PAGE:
Investors who remember the stock market volatility and economic damage caused by last year’s political brinkmanship on the US federal debt ceiling, expressed dismay that the election left the same characters in the same jobs with the prospect of more partisan rancour.

There was no mistaking the sense of concern that Congress and the White House might again fail to adequately tackle the long-term budgetary problems facing the US, and the short-term risk of recession-inducing tax rises and spending cuts, known as the “fiscal cliff”.

“You would think that the Republican response now would have to be somewhat willing to negotiate,” Rick Rieder, chief investment officer for fixed income at BlackRock, said, “and we are much in favour of compromise”.

“If not, the markets are going to have a very tough time over the next few weeks.”

Looming over the negotiations is the threat of a US credit rating downgrade. Moody’s yesterday said it would affirm the country’s gold-plated Aaa rating if a deal led to debt stabilising and then falling as a share of gross domestic product. But it warned: “If negotiations fail to produce policies that lead to debt stabilisation and ultimately reduction, then we expect to lower the rating, probably to Aa1.”

Jack Ablin, chief investment officer of Harris Private Bank in Chicago, expressed his own view of what needs to happen, more in hope than expectation. “There has to be some reconciliation and compromise in Washington.”

Shares were sharply lower and investors piled into government bonds, fearing a hit to the economy even before the country reaches the $600bn fiscal cliff.

Paul Ashworth, chief US economist at Capital Economics, said: “Before a deal is reached on the fiscal cliff, the lingering uncertainty will continue to weigh on business investment and could also undermine the recent resurgence in hiring and consumption.”

In the equity market, there were big declines for stocks that had been tipped to benefit from a Romney victory, including oil and gas and coal stocks and big banks, all of which could have expected a rollback of regulations under a Republican administration. Hospital stocks rose and healthcare benefits managers declined, reflecting the balance of power in President Barack Obama’s healthcare reforms, which seem less likely to be overturned.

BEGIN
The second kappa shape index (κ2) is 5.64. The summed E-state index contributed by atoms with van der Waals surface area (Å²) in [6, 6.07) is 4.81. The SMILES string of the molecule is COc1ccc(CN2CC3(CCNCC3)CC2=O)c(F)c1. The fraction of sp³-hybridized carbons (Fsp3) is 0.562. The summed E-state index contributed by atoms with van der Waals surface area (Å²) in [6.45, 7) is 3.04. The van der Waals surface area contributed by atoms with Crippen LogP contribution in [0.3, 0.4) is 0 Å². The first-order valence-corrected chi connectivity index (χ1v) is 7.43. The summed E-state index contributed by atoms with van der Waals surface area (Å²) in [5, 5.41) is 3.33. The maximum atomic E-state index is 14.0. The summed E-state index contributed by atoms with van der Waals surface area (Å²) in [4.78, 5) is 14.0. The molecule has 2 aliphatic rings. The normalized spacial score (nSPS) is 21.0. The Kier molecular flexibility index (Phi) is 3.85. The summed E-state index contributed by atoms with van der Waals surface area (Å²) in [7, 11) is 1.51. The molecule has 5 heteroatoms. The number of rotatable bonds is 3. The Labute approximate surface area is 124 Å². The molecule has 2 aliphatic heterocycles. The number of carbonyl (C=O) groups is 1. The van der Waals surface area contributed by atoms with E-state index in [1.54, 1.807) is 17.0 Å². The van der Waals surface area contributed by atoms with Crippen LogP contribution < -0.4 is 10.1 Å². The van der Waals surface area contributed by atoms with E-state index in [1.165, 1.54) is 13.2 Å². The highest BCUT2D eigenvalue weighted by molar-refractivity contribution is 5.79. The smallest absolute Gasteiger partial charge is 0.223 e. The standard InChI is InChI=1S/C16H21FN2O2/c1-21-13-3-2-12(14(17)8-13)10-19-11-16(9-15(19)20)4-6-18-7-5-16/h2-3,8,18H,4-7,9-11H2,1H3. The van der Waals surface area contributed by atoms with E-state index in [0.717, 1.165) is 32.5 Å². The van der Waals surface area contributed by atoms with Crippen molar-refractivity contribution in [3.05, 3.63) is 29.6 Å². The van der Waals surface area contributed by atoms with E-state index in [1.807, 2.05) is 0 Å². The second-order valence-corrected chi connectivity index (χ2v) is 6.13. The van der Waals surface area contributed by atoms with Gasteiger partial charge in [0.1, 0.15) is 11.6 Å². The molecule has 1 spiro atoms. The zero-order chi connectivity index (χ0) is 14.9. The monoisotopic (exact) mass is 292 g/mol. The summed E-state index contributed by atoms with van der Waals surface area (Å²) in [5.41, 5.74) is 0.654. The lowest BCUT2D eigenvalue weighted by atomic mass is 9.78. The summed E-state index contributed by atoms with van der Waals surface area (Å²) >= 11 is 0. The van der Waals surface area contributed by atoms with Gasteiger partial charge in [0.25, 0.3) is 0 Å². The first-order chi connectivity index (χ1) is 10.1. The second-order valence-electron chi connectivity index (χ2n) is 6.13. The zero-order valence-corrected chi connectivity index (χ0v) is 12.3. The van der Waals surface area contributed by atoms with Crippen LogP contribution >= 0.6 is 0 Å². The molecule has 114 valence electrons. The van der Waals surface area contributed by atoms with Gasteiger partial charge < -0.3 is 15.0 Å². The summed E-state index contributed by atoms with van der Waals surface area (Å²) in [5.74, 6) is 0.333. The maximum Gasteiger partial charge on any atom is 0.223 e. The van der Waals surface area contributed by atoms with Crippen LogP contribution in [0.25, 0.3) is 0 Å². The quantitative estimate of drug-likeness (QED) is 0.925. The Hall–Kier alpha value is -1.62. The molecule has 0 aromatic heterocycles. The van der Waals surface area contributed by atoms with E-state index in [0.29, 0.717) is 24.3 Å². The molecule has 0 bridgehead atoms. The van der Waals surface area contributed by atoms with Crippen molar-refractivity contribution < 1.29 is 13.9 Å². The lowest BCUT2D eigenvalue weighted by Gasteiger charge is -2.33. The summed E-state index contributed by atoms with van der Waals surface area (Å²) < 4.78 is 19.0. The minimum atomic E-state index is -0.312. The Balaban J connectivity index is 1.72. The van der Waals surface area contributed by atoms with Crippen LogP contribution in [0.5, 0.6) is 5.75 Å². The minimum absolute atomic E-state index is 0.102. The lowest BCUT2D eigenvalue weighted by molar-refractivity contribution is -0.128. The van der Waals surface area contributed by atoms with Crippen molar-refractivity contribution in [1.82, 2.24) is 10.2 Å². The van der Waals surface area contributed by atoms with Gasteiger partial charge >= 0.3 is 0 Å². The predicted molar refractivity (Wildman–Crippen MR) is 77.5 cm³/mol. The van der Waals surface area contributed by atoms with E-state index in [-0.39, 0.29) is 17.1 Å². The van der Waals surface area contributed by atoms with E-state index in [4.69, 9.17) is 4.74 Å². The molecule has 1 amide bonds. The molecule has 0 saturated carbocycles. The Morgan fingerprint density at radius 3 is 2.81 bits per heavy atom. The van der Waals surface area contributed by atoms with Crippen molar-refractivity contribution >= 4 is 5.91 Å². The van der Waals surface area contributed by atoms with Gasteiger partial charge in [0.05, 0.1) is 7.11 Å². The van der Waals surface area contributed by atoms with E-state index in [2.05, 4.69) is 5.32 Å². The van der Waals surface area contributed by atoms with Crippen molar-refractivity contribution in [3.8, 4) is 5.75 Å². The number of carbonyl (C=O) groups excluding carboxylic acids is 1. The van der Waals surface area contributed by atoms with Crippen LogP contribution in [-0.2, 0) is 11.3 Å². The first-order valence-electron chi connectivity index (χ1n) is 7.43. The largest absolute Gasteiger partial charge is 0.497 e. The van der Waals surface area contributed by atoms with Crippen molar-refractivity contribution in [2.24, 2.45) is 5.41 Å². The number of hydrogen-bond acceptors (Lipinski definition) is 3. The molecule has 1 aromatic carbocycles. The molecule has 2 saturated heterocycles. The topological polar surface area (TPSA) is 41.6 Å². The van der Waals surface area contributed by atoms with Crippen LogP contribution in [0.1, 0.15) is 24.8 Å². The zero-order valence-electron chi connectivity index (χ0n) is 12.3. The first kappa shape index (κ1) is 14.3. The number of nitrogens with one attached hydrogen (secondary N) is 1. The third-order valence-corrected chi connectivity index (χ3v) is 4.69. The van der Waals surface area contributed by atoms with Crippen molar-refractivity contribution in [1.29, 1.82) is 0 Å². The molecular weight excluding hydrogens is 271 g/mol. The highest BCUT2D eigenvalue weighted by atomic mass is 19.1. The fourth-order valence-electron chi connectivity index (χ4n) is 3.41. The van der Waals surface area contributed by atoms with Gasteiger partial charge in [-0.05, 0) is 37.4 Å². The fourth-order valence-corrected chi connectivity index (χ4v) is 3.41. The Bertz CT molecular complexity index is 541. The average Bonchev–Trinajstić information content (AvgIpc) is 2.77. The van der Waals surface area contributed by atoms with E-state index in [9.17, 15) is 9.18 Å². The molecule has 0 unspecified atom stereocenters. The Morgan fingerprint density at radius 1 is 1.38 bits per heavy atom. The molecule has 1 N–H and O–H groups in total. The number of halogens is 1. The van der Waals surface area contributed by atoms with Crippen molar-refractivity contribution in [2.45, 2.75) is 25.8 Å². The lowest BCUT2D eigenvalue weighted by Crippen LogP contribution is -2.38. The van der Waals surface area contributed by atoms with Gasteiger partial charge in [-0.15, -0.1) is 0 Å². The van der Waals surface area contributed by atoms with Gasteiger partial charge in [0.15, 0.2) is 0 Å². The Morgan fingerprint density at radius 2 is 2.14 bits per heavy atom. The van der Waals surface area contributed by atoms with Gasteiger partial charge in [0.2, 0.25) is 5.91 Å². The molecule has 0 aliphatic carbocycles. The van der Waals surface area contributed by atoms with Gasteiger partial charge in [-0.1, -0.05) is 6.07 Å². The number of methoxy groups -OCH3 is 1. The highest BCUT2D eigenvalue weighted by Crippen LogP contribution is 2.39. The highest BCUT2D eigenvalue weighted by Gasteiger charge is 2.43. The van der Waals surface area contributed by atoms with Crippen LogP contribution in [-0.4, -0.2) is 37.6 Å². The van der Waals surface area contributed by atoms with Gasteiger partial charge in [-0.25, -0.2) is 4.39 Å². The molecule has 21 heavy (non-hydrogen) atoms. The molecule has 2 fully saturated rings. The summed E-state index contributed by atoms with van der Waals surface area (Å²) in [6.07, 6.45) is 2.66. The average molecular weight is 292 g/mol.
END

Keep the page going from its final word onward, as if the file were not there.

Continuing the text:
The move up in government bonds was particularly strong, sending the yield on the benchmark 10-year Treasury sharply lower. A potential Romney administration had been seen as likely to press the Federal Reserve, and its chairman Ben Bernanke, to reverse its extraordinarily loose monetary policy.

“Now, that policy will remain in place, whether Bernanke stays or goes, until we get close to full employment,” Mr Rieder said.

Mr Bernanke’s term ends in 2014, and Mr Obama’s victory makes a dovish successor more likely if Mr Bernanke decides to return to academia. The favourite is Janet Yellen, who is seen by many investors to be even more activist than Mr Bernanke.

“The result is in part a repudiation of the conservative Republican view and in that sense life is easier for the Fed,” said Peter Hooper, chief US economist at Deutsche Bank in New York. ”His replacement will be more in the mold of Ben than would have been the case under Romney.”

But early hope that the election result and a reaffirmation of Fed policy would spur a “risk-on” rally in the markets was comprehensively doused.

“The real mess for the markets will be what happens during the ‘lame duck’ session of Congress,” said Steven Ricchiuto, economist at Mizuho Securities. “Important tax, government spending and Treasury debt limit legislation have to be passed against a backdrop of a power struggle within each party on which way the country should be heading.”

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